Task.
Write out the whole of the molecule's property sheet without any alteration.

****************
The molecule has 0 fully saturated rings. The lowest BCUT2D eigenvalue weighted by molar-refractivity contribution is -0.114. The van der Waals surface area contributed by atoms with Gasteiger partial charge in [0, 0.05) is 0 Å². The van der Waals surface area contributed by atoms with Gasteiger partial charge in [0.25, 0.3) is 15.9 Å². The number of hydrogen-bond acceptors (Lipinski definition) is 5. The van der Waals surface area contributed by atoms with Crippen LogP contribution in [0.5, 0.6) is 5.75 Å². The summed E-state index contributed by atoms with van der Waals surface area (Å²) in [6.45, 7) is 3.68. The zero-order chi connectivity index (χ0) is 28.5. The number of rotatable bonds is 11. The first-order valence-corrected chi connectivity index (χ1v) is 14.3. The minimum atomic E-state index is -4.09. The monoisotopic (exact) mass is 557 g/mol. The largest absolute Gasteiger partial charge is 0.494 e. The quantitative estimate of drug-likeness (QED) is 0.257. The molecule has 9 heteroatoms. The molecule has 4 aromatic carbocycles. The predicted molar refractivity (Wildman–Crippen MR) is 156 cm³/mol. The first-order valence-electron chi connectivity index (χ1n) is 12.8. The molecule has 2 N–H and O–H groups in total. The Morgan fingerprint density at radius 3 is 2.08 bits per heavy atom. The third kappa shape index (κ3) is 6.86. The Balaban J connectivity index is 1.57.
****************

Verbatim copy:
The molecule has 0 fully saturated rings. The lowest BCUT2D eigenvalue weighted by molar-refractivity contribution is -0.114. The van der Waals surface area contributed by atoms with Gasteiger partial charge in [0, 0.05) is 0 Å². The van der Waals surface area contributed by atoms with Gasteiger partial charge in [0.25, 0.3) is 15.9 Å². The number of hydrogen-bond acceptors (Lipinski definition) is 5. The van der Waals surface area contributed by atoms with Crippen LogP contribution in [0.5, 0.6) is 5.75 Å². The summed E-state index contributed by atoms with van der Waals surface area (Å²) in [6.45, 7) is 3.68. The zero-order chi connectivity index (χ0) is 28.5. The number of rotatable bonds is 11. The first-order valence-corrected chi connectivity index (χ1v) is 14.3. The minimum atomic E-state index is -4.09. The monoisotopic (exact) mass is 557 g/mol. The largest absolute Gasteiger partial charge is 0.494 e. The quantitative estimate of drug-likeness (QED) is 0.257. The molecule has 9 heteroatoms. The molecule has 4 aromatic carbocycles. The predicted molar refractivity (Wildman–Crippen MR) is 156 cm³/mol. The first-order valence-electron chi connectivity index (χ1n) is 12.8. The molecule has 2 N–H and O–H groups in total. The Morgan fingerprint density at radius 3 is 2.08 bits per heavy atom. The third kappa shape index (κ3) is 6.86. The Balaban J connectivity index is 1.57.